William Blumberg of the union journal Progress reported in 1884 that the CMPU local was the first of its kind in North Carolina. The local initially had just 14 members, and seven of its nine officers were Jewish. In just a few months, though, the union grew to over 70 members, the majority reportedly immigrant Jews from New York.
But as the rolling machine became more reliable and its output increased, Duke began phasing out the rollers, reducing quotas and cutting wages by two-thirds. The rollers were incensed, with union secretary Junius Strickland — a native Southerner — even going so far as to encourage his fellow workers to arm themselves.
The company responded by imposing what the workers called "tyrannous shop rules" and levied fines for breaking them that came out of workers' pay; it also increasingly allocated work to white Southerners trained by the Jewish rollers. Rogoff's book cites a roller who reported that the natives "not only remain outside the union but oppose it and try to prevent its progress in every way that they can conceive, also acting very unkindly to all union hands, thinking it a sin to disobey the boss." In CMPU records, Rogoff found accounts in which Jewish cigarette rollers claimed to have been driven away by Duke through deliberate impoverishment.
After the national CMPU shifted from a general tobacco workers' union to one that represented only cigar makers, the Durham chapter collapsed. In partnership with members of the whites-only National Farmers Alliance and Industrial Union, some former CMPU members organized a local assembly of the Knights of Labor, the 19th century labor federation that broke ground by organizing across racial and gender lines and by welcoming both skilled and unskilled laborers.
Though the Knights did not pursue an official strike in Durham's tobacco factories, they led work stoppages. But the organization faded as the last of the Jewish cigarette rollers were phased out of their jobs in Duke's factory in 1888 — and as white supremacists, then ascendant politically, attacked the union for welcoming both Black and white people.
In "Sisterhood Denied," Janiewski observes that the Jewish cigarette rollers' organizing efforts drew attention to and prompted public debate about practices within Duke's factory, such as extreme shop rules, child labor, and the physical whipping of child workers. That mattered, because by 1890 over 13% of Duke's tobacco workers were children. Though Congress outlawed child labor with the Fair Labor Standards Act of 1938, the law excluded agricultural labor. Consequently, the tobacco farming industry still has a problem with the use of child labor today, much of it involving immigrants.
Life after rolling
When Duke pushed them out of their jobs in Durham, most of the Jewish cigarette rollers headed back north, as Rogoff details in "Homelands." But some stayed in Durham or moved to other communities in the South. Many became merchants. Those who remained in Durham helped organize the city's first formal Jewish congregation, Durham Hebrew Congregation, in the late 1880s in a rented hall on Main Street. After World War I, the congregation built a large cathedral-style synagogue downtown, Beth El Synagogue, which started out as Orthodox but later hired a Conservative rabbi after the congregation grew more liberal.
In the 1980s, the president of the Beth El Synagogue Sisterhood was Lynne Grossman — the great-niece of the same Moses Gladstein who Buck Duke hired to launch his cigarette business. She currently serves as the executive assistant at Jewish Heritage North Carolina. Her grandfather, Louis Gladstein, was Moses' brother. But Louis died in 1942, three years before Lynne was born, and she says she knew nothing about Durham's Jewish cigarette rollers until Rogoff published "Homelands."
Grossman reports that her great-uncle used the $1,000 buyout Duke paid him to start a dry goods store with Louis in Durham. The store operated for almost a century before closing in the early 1970s, though Moses Gladstein and his family moved to Baltimore in the 1920s. When she was growing up, Grossman said, many stores in Durham were owned by Jews. However, she was usually the only Jewish child in her classes at school.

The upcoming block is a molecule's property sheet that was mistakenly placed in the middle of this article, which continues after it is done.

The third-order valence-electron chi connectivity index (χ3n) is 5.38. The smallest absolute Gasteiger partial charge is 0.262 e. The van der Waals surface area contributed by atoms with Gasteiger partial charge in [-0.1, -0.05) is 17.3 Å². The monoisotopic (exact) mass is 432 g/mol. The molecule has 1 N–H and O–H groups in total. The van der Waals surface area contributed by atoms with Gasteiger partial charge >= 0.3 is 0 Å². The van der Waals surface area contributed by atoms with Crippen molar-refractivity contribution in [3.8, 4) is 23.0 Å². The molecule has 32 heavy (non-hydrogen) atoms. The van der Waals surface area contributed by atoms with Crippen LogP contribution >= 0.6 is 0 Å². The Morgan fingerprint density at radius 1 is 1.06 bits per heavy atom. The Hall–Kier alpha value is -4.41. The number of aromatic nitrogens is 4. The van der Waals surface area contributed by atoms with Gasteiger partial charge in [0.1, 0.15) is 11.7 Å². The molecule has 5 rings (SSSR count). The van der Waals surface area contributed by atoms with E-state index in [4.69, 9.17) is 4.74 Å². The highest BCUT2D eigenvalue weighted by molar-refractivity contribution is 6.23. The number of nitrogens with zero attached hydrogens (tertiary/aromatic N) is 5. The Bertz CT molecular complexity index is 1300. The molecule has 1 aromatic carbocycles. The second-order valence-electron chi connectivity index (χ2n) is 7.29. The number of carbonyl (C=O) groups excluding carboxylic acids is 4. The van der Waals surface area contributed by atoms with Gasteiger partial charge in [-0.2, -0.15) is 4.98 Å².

"Most of my friends were gentiles," she said, "but I went to Hebrew school, I went to Sunday school, I was bat mitzvahed."
Among Durham's Jewish cigarette rollers who moved to other Southern cities was Bernhard Goldgar, who had Polish roots. In an unpublished memoir, he described his conversion to socialism: "Was not I myself one of the millions who are entangled in that great spiderweb called social system, struggling no less than so many flies to get free, yet getting more deeply entangled, the more we struggle until death relieves us?" Goldgar stayed in Durham until the early 1890s, when he moved to Macon, Georgia. There, he served as president of an Orthodox synagogue, Congregation Sherah Israel, and faced criticism for his leftist politics and for not keeping kosher.
Shari Rabin, associate professor of Jewish Studies and Religion at Oberlin College in Ohio, said a travel log by a Yiddish socialist writer and a commemorative booklet by Der Arbeter Ring (The Workmen's Circle), a Jewish socialist Yiddishist group, both refer to a radical leftist president of an Orthodox Jewish synagogue in Macon. Rabin believes these texts were referring to Bernhard Goldgar.
"He's interesting to me as this person who has these radical leftist ideas and moves south and adapts and becomes a businessman and becomes president of the Orthodox synagogue," she said, "which might seem incongruous, but still I think harbors this kind of radical sensibility."
Rabin also found records indicating that Goldgar served on a local committee for the Industrial Removal Office (IRO), a nongovernmental organization that in the early 20th century helped resettle in the United States newly arrived Jewish immigrants fleeing European antisemitism. A traveling representative from the national IRO described Goldgar as "well-respected" and "idiosyncratic."
"That shows that he had become a leader in the Macon community," said Rabin, "and was committed to developing that community, and also to helping other Eastern European Jewish immigrants."
Nevertheless, the story of the Durham cigarette rollers has been largely forgotten — even within their own families. Reached at his home in Salt Lake City, David Goldgar, Bernhard's great-grandson, said he was not aware of his ancestor's political ideology, nor his time as a cigarette roller in Durham. Deborah Barber, David's sister and Bernhard's great-granddaughter who lives in Seattle, noted that she was just 10 when her grandfather, Bernhard's son Benjamin, died.
"He smoked a pipe that smelled of cherry tobacco, and he could take his dentures out," she said, recalling her few memories of her grandfather. "So I didn't really know."